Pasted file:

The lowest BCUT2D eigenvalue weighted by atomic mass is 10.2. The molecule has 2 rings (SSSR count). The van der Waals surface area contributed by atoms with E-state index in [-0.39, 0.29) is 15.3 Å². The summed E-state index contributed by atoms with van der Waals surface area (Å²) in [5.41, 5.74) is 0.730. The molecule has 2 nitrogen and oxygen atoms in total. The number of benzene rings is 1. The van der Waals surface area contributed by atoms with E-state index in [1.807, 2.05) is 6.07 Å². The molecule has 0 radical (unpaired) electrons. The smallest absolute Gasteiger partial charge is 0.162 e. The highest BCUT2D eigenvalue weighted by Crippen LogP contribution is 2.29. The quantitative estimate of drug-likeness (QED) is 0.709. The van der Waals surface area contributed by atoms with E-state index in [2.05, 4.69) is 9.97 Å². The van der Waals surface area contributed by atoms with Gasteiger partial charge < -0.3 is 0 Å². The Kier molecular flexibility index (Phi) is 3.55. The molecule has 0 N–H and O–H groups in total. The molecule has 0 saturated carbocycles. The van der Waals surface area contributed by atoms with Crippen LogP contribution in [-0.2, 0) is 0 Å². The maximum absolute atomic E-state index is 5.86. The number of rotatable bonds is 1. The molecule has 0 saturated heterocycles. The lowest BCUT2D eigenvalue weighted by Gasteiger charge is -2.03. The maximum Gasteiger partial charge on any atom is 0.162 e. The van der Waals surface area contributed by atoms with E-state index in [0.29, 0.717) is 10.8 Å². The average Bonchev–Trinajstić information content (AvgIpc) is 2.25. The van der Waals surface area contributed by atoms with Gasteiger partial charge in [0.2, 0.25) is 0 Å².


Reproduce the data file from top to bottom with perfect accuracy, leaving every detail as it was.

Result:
The lowest BCUT2D eigenvalue weighted by atomic mass is 10.2. The molecule has 2 rings (SSSR count). The van der Waals surface area contributed by atoms with E-state index in [-0.39, 0.29) is 15.3 Å². The summed E-state index contributed by atoms with van der Waals surface area (Å²) in [5.41, 5.74) is 0.730. The molecule has 2 nitrogen and oxygen atoms in total. The number of benzene rings is 1. The van der Waals surface area contributed by atoms with E-state index in [1.807, 2.05) is 6.07 Å². The molecule has 0 radical (unpaired) electrons. The smallest absolute Gasteiger partial charge is 0.162 e. The highest BCUT2D eigenvalue weighted by Crippen LogP contribution is 2.29. The quantitative estimate of drug-likeness (QED) is 0.709. The van der Waals surface area contributed by atoms with E-state index in [2.05, 4.69) is 9.97 Å². The van der Waals surface area contributed by atoms with Gasteiger partial charge < -0.3 is 0 Å². The Kier molecular flexibility index (Phi) is 3.55. The molecule has 0 N–H and O–H groups in total. The molecule has 0 saturated carbocycles. The van der Waals surface area contributed by atoms with Crippen LogP contribution in [-0.2, 0) is 0 Å². The maximum absolute atomic E-state index is 5.86. The number of rotatable bonds is 1. The molecule has 0 saturated heterocycles. The lowest BCUT2D eigenvalue weighted by Gasteiger charge is -2.03. The maximum Gasteiger partial charge on any atom is 0.162 e. The van der Waals surface area contributed by atoms with E-state index in [0.29, 0.717) is 10.8 Å². The average Bonchev–Trinajstić information content (AvgIpc) is 2.25. The van der Waals surface area contributed by atoms with Gasteiger partial charge in [0.2, 0.25) is 0 Å².